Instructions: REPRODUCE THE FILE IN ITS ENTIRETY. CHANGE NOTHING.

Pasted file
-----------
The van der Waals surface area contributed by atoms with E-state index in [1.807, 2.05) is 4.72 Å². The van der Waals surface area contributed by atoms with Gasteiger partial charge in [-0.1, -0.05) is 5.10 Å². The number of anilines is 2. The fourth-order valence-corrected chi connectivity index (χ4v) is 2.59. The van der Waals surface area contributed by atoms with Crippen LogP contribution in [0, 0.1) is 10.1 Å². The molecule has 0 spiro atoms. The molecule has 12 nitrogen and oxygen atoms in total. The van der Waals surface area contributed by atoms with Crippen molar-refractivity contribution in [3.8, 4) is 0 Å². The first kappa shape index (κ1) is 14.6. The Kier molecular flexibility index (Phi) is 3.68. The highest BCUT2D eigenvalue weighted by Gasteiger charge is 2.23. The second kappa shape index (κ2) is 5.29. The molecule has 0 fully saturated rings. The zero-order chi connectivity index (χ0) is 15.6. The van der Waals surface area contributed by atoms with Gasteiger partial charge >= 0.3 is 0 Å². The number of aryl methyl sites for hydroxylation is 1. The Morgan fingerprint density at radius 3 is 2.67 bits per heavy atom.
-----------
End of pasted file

The van der Waals surface area contributed by atoms with E-state index in [1.807, 2.05) is 4.72 Å². The van der Waals surface area contributed by atoms with Gasteiger partial charge in [-0.1, -0.05) is 5.10 Å². The number of anilines is 2. The fourth-order valence-corrected chi connectivity index (χ4v) is 2.59. The van der Waals surface area contributed by atoms with Crippen LogP contribution in [0, 0.1) is 10.1 Å². The molecule has 0 spiro atoms. The molecule has 12 nitrogen and oxygen atoms in total. The van der Waals surface area contributed by atoms with Crippen molar-refractivity contribution in [3.8, 4) is 0 Å². The first kappa shape index (κ1) is 14.6. The Kier molecular flexibility index (Phi) is 3.68. The highest BCUT2D eigenvalue weighted by Gasteiger charge is 2.23. The second kappa shape index (κ2) is 5.29. The molecule has 0 fully saturated rings. The zero-order chi connectivity index (χ0) is 15.6. The van der Waals surface area contributed by atoms with Gasteiger partial charge >= 0.3 is 0 Å². The number of aryl methyl sites for hydroxylation is 1. The Morgan fingerprint density at radius 3 is 2.67 bits per heavy atom.